(Sorry, got on my soapbox. I'm off it now.)

What the poster said is accurate scripturally. The danger is in us interpreting it in a way to feed our own ego or desire for control over the universe and God. The other danger is in expecting the results of this admirable Christian practice to look like what we expect.

For example, let's say I own a business on the verge of bankruptcy. I read the OP and say to myself, "If I start claiming God's promises for myself and start jumping through these Christian activity hoops God will save my business."

No, actually He won't. At least, He won't do so because I've somehow forced Him to respond in the way I want by my actions or words. My business succeeding or dying has nothing to do with His love for me. One of His hardest jobs IMHO is to divorce us from our dependence on circumstances to define reality. "If my business fails, God must hate me" isn't any different from "If my business succeeds, God must love me." God's hand on our life steers it where He wants it to go, and that can just as easily be into bankruptcy court or the Chamber of Commerce "Business of the Month" award.

The Christian life is one that must be lived in honesty and in honest examination and prayer if it is to survive the beatings and deprivations of the world, if it is to be more than a hollow ornament. Only through being honest with God and yourself will you learn why you believe and why, so go to God with every single insecurity, pain, fear, hope, dream, love and hate. You can't possibly piss Him off because you're honest with Him, even if you tell Him, as I have many times, "God, I'm so pissed off at you!"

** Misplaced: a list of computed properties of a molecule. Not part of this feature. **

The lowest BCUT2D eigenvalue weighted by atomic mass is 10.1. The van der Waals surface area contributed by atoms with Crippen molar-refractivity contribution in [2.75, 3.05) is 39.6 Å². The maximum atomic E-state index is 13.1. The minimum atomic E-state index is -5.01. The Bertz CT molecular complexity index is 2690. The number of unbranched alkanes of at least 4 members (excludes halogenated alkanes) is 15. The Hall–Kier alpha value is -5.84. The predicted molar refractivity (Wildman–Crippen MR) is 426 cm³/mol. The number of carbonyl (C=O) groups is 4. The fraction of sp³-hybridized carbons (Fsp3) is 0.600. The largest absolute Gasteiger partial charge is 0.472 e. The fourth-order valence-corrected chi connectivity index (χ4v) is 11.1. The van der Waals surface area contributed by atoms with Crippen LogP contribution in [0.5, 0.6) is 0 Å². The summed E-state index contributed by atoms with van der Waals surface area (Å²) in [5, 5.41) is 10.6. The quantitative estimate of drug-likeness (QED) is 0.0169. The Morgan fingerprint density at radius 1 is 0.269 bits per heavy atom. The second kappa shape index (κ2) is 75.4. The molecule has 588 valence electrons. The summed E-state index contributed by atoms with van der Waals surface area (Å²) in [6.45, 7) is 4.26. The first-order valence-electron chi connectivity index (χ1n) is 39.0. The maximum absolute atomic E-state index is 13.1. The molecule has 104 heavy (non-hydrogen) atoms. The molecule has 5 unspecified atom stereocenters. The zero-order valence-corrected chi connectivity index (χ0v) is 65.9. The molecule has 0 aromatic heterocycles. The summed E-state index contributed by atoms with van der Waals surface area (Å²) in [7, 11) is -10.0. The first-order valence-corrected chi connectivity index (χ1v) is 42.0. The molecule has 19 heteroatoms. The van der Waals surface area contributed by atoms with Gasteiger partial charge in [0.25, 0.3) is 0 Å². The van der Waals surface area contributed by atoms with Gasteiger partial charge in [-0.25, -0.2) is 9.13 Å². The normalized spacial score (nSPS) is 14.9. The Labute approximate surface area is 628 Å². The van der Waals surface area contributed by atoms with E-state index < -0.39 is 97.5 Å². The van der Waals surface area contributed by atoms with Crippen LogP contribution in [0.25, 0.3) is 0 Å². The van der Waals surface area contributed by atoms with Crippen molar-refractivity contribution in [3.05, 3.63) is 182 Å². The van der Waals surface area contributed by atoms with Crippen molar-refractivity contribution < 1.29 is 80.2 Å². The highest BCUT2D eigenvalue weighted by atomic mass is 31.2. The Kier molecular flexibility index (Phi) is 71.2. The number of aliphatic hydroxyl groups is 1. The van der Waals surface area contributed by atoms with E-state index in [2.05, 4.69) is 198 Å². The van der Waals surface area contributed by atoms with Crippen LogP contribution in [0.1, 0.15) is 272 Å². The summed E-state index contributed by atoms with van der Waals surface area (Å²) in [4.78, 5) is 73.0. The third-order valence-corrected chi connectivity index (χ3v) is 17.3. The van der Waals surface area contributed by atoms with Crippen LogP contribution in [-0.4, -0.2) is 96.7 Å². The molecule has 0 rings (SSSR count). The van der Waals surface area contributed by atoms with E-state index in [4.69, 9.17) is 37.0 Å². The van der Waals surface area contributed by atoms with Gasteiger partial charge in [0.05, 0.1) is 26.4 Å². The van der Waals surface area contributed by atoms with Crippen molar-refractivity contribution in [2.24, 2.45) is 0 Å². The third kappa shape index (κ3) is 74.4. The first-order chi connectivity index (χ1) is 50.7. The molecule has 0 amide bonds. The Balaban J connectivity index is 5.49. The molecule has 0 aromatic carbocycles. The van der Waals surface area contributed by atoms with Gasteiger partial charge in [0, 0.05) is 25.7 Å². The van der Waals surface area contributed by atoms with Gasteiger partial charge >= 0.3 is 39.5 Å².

"So go thou, pissed off at God if thou needest, yea, even unto giving Him the finger, yet forget not to return in honesty to Your loving Father who stands by thee even when thou seest Him not. Even in thy woes, if thou are honest, thou knowest in the deepest parts of thine heart thou art an asshole yet the Father desires above all thou equally knoweth thou art beloved of God regardless, for did His Son not come to save assholes such as thee? So get thou a grip." (Book of Hesitations, 12:1-246)

No comments: